Chase & Status

JAKE ALDEN-FALCONER: gets ‘swept away by the relentless waves of frenetic energy’

Cambridge Corn Exchange Chase & Status DJ Drum 'n Bass DubStep Liam Bailey

Thursday 10th March, Cambridge Corn Exchange:


Heavy bass reverberates down the windy backstreets and the deafening roar of thousands of fans breaks through the historic doors of the Corn Exchange: Chase & Status have entered the building. I wade through the sweaty sea of teenagers to get a glimpse of the two artists: there they are, between a wall of speakers, arms raised to the crowd and standing proudly behind a giant flashing ‘C’ and ‘S’. I try to slide between the sticky bodies ahead of me, but I can’t get any farther forward; Plan B’s face has filled the stage screens and the crowd is going wild.

Jammed between two topless skinheads and a group of teenage girls, their classic drum ‘n bass track Pieces gathers momentum. Everyone around is screaming/jumping/singing/crying (it all gets too much for one girl)- when suddenly the sound dissipates. There’s a pause as the entire building waits for the bass to drop. It feels like we’re approaching the top of a rollercoaster. Then, finally, the sound is released, and once again everyone around is screaming/jumping/singing/crying, and the appropriately named MC Rage is bouncing around the front of the stage, shouting so aggressively at the crowd I wonder if he’s trying to start a fight.

Chase & Status have come a long way: from two students DJing at house parties in the early ’90s, they evolved into the biggest names of DnB/UK Bass, were midwife at the birth of Dubstep, and more recently had Rihanna and Jay Z both vying for their attention.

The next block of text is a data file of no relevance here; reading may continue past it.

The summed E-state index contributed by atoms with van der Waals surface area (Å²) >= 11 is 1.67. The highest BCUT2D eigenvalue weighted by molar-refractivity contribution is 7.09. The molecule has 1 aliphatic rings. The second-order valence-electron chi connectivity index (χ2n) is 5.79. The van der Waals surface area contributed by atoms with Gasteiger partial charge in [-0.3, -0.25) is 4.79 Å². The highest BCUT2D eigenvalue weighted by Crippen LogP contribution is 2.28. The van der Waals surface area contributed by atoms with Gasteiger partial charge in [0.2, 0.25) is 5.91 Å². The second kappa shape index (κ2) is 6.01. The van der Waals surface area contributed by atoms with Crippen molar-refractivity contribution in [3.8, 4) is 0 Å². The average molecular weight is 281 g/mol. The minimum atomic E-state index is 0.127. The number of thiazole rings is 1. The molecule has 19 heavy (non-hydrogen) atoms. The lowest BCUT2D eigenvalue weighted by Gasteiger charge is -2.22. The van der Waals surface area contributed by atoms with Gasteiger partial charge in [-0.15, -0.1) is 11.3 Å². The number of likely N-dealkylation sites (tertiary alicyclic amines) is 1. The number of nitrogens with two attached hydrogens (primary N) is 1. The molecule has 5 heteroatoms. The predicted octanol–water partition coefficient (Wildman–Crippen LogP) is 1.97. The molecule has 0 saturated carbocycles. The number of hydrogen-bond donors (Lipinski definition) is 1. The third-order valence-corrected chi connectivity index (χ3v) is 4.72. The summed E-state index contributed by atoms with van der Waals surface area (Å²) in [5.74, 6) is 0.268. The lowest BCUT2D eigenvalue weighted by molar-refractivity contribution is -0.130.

On tour for their new album, No more idols, their set combines classic C&S tracks and new collaborations with soulful artists like the cheeky Liam Bailey- who I spy up on the VIP balcony, dancing mischievously with a group of scantily-clad girls. They play heavy bass and fast beats, dance music I’d thought was long dead- it turns out I was wrong. If anything it seems only to have grown. You might think drum ‘n bass is ‘old’, or you might never have liked it, but in that crowd with a circular mosh pit of hideously sweaty youths throwing themselves around so unbecomingly, you can’t help but be swept away by the relentless waves of frenetic energy emanating from the stage.

Accuse them of selling out, or even  losing their musical edge; but you really can’t deny: Chase & Status are an amazing live show.